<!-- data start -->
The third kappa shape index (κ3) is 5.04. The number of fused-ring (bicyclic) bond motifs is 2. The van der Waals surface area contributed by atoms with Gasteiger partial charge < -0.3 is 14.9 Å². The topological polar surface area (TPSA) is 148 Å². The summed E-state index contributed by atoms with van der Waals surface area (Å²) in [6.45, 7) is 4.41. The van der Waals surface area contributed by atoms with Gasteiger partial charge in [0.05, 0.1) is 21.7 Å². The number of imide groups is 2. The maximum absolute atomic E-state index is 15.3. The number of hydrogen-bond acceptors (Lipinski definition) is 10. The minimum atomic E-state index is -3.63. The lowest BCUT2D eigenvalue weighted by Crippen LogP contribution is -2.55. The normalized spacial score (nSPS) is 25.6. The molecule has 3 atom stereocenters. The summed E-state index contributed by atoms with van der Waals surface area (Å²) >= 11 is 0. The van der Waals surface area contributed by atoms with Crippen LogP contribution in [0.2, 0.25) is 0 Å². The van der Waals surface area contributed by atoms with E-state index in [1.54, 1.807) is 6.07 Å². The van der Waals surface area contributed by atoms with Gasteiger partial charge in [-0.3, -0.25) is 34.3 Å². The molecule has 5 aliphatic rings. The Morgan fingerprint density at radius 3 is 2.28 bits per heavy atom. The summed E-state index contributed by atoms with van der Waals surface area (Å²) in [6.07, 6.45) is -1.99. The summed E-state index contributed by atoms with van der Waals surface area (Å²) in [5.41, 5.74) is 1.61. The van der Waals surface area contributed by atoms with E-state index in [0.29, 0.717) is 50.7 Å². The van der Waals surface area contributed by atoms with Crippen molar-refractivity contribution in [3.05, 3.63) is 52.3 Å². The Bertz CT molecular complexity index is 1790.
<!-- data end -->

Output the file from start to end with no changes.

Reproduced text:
The third kappa shape index (κ3) is 5.04. The number of fused-ring (bicyclic) bond motifs is 2. The van der Waals surface area contributed by atoms with Gasteiger partial charge < -0.3 is 14.9 Å². The topological polar surface area (TPSA) is 148 Å². The summed E-state index contributed by atoms with van der Waals surface area (Å²) in [6.45, 7) is 4.41. The van der Waals surface area contributed by atoms with Gasteiger partial charge in [0.05, 0.1) is 21.7 Å². The number of imide groups is 2. The maximum absolute atomic E-state index is 15.3. The number of hydrogen-bond acceptors (Lipinski definition) is 10. The minimum atomic E-state index is -3.63. The lowest BCUT2D eigenvalue weighted by Crippen LogP contribution is -2.55. The normalized spacial score (nSPS) is 25.6. The molecule has 3 atom stereocenters. The summed E-state index contributed by atoms with van der Waals surface area (Å²) >= 11 is 0. The van der Waals surface area contributed by atoms with Crippen LogP contribution in [0.2, 0.25) is 0 Å². The van der Waals surface area contributed by atoms with E-state index in [1.54, 1.807) is 6.07 Å². The van der Waals surface area contributed by atoms with Gasteiger partial charge in [-0.3, -0.25) is 34.3 Å². The molecule has 5 aliphatic rings. The Morgan fingerprint density at radius 3 is 2.28 bits per heavy atom. The summed E-state index contributed by atoms with van der Waals surface area (Å²) in [6.07, 6.45) is -1.99. The summed E-state index contributed by atoms with van der Waals surface area (Å²) in [5.41, 5.74) is 1.61. The van der Waals surface area contributed by atoms with E-state index in [0.29, 0.717) is 50.7 Å². The van der Waals surface area contributed by atoms with Crippen molar-refractivity contribution in [3.05, 3.63) is 52.3 Å². The Bertz CT molecular complexity index is 1790.